Our present society is facing a severe moral crisis. Values, ethics and education are imperative for justice and peace. Sustainable development of a society is preconditioned by peace, which is not an object that can be purchased or given, but a healthy socio-economic condition brought about by rational beings through moral acts and rational thoughts. Efforts have to be made to understand and attain peace within the context of the individual, the family, the society, the nation and the world, as Sun Myung Moon proposes, reflecting Confucianism.

Social, moral and religious values and principles are necessary components for development of any society. Strong ethical foundation in education and sound reasoning of our views provided by philosophy can positively strengthen the capacities of our sense of values and broaden our minds for critical appraisal of our own actions -- a soul-searching way of curbing white-collar crime and blue-collar corruption in a country like Bangladesh.

Moral philosophers may have a role to play in providing conceptual foundation to the values and principles that contribute towards the work of social cohesion in this conflicting world.

Now is the time to take effective measure to introduce courses on ethics and logic at all levels of our educational system, like those found in European countries, because one of the goals of the intersectoral strategy on philosophy at Unesco is to promote the teaching of philosophy at secondary and university levels. It is heartening to note that countries like Belgium, Norway, Australia and Brazil, have already taken decisions to introduce philosophy from primary school.

Some British Universities offer MA in Philosophy of Physics, with courses on Philosophy of Management, Philosophy of Biodiversity, and the like. They run centres like Centre for Applied Ethics, Centre for Practical and Professional Ethics, Centre for Philosophical Counselling, etc. On Philosophy Day, Finland sets up makeshift "Philosophy Booths," like traditional telephone booths, for philosophical counselling.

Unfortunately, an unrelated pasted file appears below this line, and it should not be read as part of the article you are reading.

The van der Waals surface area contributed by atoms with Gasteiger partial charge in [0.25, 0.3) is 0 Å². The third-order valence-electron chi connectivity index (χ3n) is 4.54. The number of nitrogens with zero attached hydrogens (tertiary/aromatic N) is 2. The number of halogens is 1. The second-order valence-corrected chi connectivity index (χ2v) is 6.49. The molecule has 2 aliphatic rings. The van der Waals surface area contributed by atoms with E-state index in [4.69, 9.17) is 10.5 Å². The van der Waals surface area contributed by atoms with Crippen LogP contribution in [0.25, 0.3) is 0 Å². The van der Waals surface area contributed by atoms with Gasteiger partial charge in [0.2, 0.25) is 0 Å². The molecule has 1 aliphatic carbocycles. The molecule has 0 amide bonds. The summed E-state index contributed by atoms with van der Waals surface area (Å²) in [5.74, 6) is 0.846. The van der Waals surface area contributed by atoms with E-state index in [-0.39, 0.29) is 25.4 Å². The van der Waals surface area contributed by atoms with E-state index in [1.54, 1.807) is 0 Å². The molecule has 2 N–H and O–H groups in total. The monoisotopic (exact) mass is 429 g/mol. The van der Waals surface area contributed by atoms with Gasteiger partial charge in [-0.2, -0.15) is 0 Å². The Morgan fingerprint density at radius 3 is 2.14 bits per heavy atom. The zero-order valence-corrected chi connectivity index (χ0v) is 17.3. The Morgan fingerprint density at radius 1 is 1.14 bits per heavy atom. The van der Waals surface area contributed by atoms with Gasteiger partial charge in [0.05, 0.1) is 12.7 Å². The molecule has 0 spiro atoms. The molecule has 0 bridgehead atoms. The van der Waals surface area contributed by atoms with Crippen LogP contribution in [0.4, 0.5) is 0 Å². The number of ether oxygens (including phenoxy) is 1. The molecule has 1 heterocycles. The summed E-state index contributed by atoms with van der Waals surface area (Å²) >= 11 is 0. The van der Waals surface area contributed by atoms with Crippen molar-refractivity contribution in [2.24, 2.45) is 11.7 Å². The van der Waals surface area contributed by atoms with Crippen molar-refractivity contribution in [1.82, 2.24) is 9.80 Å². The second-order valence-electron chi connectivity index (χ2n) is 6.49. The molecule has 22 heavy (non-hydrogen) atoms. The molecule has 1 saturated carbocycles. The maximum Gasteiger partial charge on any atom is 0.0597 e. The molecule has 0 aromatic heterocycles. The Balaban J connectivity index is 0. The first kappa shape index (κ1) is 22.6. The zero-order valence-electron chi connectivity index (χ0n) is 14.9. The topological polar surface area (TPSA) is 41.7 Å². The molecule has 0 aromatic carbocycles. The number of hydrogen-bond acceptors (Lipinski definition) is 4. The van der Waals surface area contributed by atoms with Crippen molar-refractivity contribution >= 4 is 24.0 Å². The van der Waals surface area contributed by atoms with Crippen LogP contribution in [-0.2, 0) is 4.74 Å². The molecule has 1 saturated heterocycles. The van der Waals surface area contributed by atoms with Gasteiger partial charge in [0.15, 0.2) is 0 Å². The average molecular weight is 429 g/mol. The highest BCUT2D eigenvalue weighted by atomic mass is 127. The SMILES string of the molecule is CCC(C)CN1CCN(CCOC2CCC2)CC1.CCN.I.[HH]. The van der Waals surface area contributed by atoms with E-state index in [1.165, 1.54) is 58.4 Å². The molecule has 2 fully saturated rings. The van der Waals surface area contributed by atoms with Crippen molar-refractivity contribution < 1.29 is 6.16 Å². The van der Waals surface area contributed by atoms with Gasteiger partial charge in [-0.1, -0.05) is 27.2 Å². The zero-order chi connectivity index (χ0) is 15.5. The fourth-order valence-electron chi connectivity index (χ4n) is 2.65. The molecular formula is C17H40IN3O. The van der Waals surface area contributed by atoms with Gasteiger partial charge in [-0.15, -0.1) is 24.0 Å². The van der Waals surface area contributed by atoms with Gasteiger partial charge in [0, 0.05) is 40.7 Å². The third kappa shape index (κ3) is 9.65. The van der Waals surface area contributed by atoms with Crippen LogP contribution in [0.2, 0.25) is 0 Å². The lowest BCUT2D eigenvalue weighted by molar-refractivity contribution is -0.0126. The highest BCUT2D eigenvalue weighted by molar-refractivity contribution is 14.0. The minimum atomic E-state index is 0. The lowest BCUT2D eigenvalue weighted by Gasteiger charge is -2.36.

In the context of Bangladesh, the NCTB must consider introducing a course like "Philosophy for Children" at the school level, as is the expected outcome of engaging philosophy in the general public advocated by Unesco. On the contrary, logic at the HSC level in our curriculum has been downgraded in order of groups in recent years in such a way that our higher secondary students rarely find it suitable to choose it. Furthermore, our existing PSC rules set aside philosophy graduates to vie for some, though not all, civil service jobs.

We seem to have failed to eliminate the common misperceptions about philosophy that still exist in our society, even though institutional philosophy teaching commenced in the early 1920s. Our philosophy bigwigs should sit together with the concerned high-ups to deal with the aforesaid issues, and engage in brainstorming in search of new philosophical practices for the advancement of philosophical study and research.

Dr. Md Golam Dastagir is Professor, Dept. of Philosophy, Jahangirnagar University.